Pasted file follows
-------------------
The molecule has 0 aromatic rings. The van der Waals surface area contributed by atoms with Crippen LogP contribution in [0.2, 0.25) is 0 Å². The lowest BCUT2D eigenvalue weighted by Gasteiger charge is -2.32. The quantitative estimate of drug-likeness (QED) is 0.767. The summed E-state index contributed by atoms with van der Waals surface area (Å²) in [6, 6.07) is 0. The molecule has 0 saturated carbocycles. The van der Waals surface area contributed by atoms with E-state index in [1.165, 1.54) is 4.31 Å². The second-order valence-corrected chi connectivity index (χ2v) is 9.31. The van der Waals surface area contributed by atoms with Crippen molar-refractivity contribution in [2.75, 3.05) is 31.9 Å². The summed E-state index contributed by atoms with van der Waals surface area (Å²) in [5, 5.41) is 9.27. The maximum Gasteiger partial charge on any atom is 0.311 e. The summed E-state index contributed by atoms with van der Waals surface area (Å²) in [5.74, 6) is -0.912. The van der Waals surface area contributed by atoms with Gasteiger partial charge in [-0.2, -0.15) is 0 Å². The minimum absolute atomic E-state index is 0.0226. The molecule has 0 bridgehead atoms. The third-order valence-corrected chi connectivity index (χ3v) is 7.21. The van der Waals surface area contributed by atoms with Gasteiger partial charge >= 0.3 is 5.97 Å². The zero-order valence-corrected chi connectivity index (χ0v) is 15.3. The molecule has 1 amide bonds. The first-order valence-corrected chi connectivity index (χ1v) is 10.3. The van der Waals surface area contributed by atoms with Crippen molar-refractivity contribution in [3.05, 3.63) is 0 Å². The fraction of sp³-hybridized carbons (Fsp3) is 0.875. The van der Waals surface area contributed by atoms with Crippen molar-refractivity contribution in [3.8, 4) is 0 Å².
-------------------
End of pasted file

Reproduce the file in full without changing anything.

The molecule has 0 aromatic rings. The van der Waals surface area contributed by atoms with Crippen LogP contribution in [0.2, 0.25) is 0 Å². The lowest BCUT2D eigenvalue weighted by Gasteiger charge is -2.32. The quantitative estimate of drug-likeness (QED) is 0.767. The summed E-state index contributed by atoms with van der Waals surface area (Å²) in [6, 6.07) is 0. The molecule has 0 saturated carbocycles. The van der Waals surface area contributed by atoms with E-state index in [1.165, 1.54) is 4.31 Å². The second-order valence-corrected chi connectivity index (χ2v) is 9.31. The van der Waals surface area contributed by atoms with Crippen molar-refractivity contribution in [2.75, 3.05) is 31.9 Å². The summed E-state index contributed by atoms with van der Waals surface area (Å²) in [5, 5.41) is 9.27. The maximum Gasteiger partial charge on any atom is 0.311 e. The summed E-state index contributed by atoms with van der Waals surface area (Å²) in [5.74, 6) is -0.912. The van der Waals surface area contributed by atoms with Gasteiger partial charge in [-0.2, -0.15) is 0 Å². The minimum absolute atomic E-state index is 0.0226. The molecule has 0 bridgehead atoms. The third-order valence-corrected chi connectivity index (χ3v) is 7.21. The van der Waals surface area contributed by atoms with Gasteiger partial charge >= 0.3 is 5.97 Å². The zero-order valence-corrected chi connectivity index (χ0v) is 15.3. The molecule has 1 amide bonds. The first-order valence-corrected chi connectivity index (χ1v) is 10.3. The van der Waals surface area contributed by atoms with Crippen molar-refractivity contribution in [3.05, 3.63) is 0 Å². The fraction of sp³-hybridized carbons (Fsp3) is 0.875. The van der Waals surface area contributed by atoms with Crippen molar-refractivity contribution in [3.8, 4) is 0 Å².